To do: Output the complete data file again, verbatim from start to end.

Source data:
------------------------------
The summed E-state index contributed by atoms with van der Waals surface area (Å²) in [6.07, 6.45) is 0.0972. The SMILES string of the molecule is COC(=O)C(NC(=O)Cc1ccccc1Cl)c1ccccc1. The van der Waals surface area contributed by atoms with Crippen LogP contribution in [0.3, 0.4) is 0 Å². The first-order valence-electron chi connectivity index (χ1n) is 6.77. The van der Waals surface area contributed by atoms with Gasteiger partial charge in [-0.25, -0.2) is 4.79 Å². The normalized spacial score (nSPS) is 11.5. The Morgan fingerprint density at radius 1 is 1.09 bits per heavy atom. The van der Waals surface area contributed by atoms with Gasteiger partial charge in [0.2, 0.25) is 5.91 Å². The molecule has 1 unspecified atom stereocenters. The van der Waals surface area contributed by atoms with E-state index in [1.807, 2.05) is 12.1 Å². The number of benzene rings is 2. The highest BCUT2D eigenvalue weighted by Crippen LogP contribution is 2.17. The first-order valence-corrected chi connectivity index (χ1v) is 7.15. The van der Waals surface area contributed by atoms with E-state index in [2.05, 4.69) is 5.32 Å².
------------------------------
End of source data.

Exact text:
The summed E-state index contributed by atoms with van der Waals surface area (Å²) in [6.07, 6.45) is 0.0972. The SMILES string of the molecule is COC(=O)C(NC(=O)Cc1ccccc1Cl)c1ccccc1. The van der Waals surface area contributed by atoms with Crippen LogP contribution in [0.3, 0.4) is 0 Å². The first-order valence-electron chi connectivity index (χ1n) is 6.77. The van der Waals surface area contributed by atoms with Gasteiger partial charge in [-0.25, -0.2) is 4.79 Å². The normalized spacial score (nSPS) is 11.5. The Morgan fingerprint density at radius 1 is 1.09 bits per heavy atom. The van der Waals surface area contributed by atoms with Gasteiger partial charge in [0.2, 0.25) is 5.91 Å². The molecule has 1 unspecified atom stereocenters. The van der Waals surface area contributed by atoms with E-state index in [1.807, 2.05) is 12.1 Å². The number of benzene rings is 2. The highest BCUT2D eigenvalue weighted by Crippen LogP contribution is 2.17. The first-order valence-corrected chi connectivity index (χ1v) is 7.15. The van der Waals surface area contributed by atoms with E-state index in [2.05, 4.69) is 5.32 Å².